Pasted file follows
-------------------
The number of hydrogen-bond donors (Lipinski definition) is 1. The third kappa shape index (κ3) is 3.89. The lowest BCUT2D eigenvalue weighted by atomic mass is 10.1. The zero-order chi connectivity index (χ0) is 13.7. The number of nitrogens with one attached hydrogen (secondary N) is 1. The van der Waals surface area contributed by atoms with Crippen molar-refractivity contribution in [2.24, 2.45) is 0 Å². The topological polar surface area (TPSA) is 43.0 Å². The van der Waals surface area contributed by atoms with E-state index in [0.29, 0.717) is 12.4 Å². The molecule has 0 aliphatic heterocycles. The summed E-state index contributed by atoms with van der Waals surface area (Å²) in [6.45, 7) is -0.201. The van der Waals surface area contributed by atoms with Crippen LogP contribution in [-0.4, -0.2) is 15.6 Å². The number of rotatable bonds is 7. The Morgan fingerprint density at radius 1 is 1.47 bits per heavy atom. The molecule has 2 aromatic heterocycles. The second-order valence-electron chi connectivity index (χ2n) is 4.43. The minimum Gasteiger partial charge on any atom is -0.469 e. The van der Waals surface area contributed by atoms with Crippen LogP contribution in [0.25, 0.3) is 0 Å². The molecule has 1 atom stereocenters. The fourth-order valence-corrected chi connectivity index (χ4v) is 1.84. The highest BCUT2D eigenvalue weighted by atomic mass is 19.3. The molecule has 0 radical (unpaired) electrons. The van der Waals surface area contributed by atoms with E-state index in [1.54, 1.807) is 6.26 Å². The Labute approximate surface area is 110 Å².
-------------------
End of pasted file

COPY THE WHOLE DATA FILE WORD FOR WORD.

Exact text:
The number of hydrogen-bond donors (Lipinski definition) is 1. The third kappa shape index (κ3) is 3.89. The lowest BCUT2D eigenvalue weighted by atomic mass is 10.1. The zero-order chi connectivity index (χ0) is 13.7. The number of nitrogens with one attached hydrogen (secondary N) is 1. The van der Waals surface area contributed by atoms with Crippen molar-refractivity contribution in [2.24, 2.45) is 0 Å². The topological polar surface area (TPSA) is 43.0 Å². The van der Waals surface area contributed by atoms with E-state index in [0.29, 0.717) is 12.4 Å². The molecule has 0 aliphatic heterocycles. The summed E-state index contributed by atoms with van der Waals surface area (Å²) in [6.45, 7) is -0.201. The van der Waals surface area contributed by atoms with Crippen LogP contribution in [-0.4, -0.2) is 15.6 Å². The number of rotatable bonds is 7. The Morgan fingerprint density at radius 1 is 1.47 bits per heavy atom. The molecule has 2 aromatic heterocycles. The second-order valence-electron chi connectivity index (χ2n) is 4.43. The minimum Gasteiger partial charge on any atom is -0.469 e. The van der Waals surface area contributed by atoms with Crippen LogP contribution in [0.25, 0.3) is 0 Å². The molecule has 1 atom stereocenters. The fourth-order valence-corrected chi connectivity index (χ4v) is 1.84. The highest BCUT2D eigenvalue weighted by atomic mass is 19.3. The molecule has 0 radical (unpaired) electrons. The van der Waals surface area contributed by atoms with E-state index in [1.54, 1.807) is 6.26 Å². The Labute approximate surface area is 110 Å².